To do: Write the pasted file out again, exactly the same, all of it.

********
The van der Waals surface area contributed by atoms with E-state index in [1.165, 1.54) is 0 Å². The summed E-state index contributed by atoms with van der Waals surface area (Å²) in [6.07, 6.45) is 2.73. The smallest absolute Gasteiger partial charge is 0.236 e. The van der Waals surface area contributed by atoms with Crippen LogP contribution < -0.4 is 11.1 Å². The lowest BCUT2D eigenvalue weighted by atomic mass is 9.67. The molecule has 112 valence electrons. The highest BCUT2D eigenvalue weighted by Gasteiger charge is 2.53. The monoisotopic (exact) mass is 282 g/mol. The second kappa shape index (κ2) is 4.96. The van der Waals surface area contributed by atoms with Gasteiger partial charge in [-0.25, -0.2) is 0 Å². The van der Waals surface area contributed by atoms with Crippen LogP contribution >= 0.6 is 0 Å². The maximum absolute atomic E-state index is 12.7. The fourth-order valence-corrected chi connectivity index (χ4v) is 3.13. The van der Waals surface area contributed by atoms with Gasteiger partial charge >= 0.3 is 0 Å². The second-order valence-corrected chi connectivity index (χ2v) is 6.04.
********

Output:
The van der Waals surface area contributed by atoms with E-state index in [1.165, 1.54) is 0 Å². The summed E-state index contributed by atoms with van der Waals surface area (Å²) in [6.07, 6.45) is 2.73. The smallest absolute Gasteiger partial charge is 0.236 e. The van der Waals surface area contributed by atoms with Crippen LogP contribution < -0.4 is 11.1 Å². The lowest BCUT2D eigenvalue weighted by atomic mass is 9.67. The molecule has 112 valence electrons. The highest BCUT2D eigenvalue weighted by Gasteiger charge is 2.53. The monoisotopic (exact) mass is 282 g/mol. The second kappa shape index (κ2) is 4.96. The van der Waals surface area contributed by atoms with Gasteiger partial charge in [-0.25, -0.2) is 0 Å². The van der Waals surface area contributed by atoms with Crippen LogP contribution >= 0.6 is 0 Å². The maximum absolute atomic E-state index is 12.7. The fourth-order valence-corrected chi connectivity index (χ4v) is 3.13. The van der Waals surface area contributed by atoms with Gasteiger partial charge >= 0.3 is 0 Å². The second-order valence-corrected chi connectivity index (χ2v) is 6.04.